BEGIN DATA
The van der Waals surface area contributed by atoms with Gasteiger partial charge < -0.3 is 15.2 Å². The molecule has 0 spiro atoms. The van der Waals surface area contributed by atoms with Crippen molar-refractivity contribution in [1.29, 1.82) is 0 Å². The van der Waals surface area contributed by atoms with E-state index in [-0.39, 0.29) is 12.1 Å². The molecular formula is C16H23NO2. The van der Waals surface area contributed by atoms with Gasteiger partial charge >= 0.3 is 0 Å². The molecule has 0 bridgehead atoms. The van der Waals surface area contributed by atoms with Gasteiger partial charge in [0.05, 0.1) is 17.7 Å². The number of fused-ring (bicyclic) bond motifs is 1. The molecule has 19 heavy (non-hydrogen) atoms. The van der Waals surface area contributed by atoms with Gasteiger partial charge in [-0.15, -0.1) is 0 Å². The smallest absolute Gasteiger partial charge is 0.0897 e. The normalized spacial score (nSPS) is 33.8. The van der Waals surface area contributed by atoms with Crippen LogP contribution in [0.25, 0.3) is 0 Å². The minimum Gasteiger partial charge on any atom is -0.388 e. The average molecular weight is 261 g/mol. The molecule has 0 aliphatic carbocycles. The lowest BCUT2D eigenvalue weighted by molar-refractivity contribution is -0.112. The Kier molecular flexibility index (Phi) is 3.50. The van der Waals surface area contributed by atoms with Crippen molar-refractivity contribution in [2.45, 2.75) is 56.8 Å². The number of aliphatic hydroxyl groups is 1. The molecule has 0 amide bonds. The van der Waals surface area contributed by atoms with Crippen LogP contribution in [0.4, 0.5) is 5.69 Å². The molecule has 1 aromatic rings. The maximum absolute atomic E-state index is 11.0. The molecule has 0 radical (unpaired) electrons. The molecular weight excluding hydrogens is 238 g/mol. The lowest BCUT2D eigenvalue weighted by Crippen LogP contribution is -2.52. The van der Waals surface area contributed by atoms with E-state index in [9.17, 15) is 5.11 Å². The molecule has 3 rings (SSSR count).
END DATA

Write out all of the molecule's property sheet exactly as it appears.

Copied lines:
The van der Waals surface area contributed by atoms with Gasteiger partial charge < -0.3 is 15.2 Å². The molecule has 0 spiro atoms. The van der Waals surface area contributed by atoms with Crippen molar-refractivity contribution in [1.29, 1.82) is 0 Å². The van der Waals surface area contributed by atoms with E-state index in [-0.39, 0.29) is 12.1 Å². The molecular formula is C16H23NO2. The van der Waals surface area contributed by atoms with Gasteiger partial charge >= 0.3 is 0 Å². The molecule has 0 bridgehead atoms. The van der Waals surface area contributed by atoms with Gasteiger partial charge in [0.05, 0.1) is 17.7 Å². The number of fused-ring (bicyclic) bond motifs is 1. The molecule has 19 heavy (non-hydrogen) atoms. The van der Waals surface area contributed by atoms with Gasteiger partial charge in [-0.15, -0.1) is 0 Å². The smallest absolute Gasteiger partial charge is 0.0897 e. The normalized spacial score (nSPS) is 33.8. The van der Waals surface area contributed by atoms with Crippen LogP contribution in [0.25, 0.3) is 0 Å². The minimum Gasteiger partial charge on any atom is -0.388 e. The average molecular weight is 261 g/mol. The molecule has 0 aliphatic carbocycles. The lowest BCUT2D eigenvalue weighted by molar-refractivity contribution is -0.112. The Kier molecular flexibility index (Phi) is 3.50. The van der Waals surface area contributed by atoms with Crippen molar-refractivity contribution in [2.45, 2.75) is 56.8 Å². The number of aliphatic hydroxyl groups is 1. The molecule has 0 amide bonds. The van der Waals surface area contributed by atoms with Crippen LogP contribution in [0.4, 0.5) is 5.69 Å². The molecule has 1 aromatic rings. The maximum absolute atomic E-state index is 11.0. The molecule has 0 radical (unpaired) electrons. The molecular weight excluding hydrogens is 238 g/mol. The lowest BCUT2D eigenvalue weighted by Crippen LogP contribution is -2.52. The van der Waals surface area contributed by atoms with E-state index in [9.17, 15) is 5.11 Å². The molecule has 3 rings (SSSR count).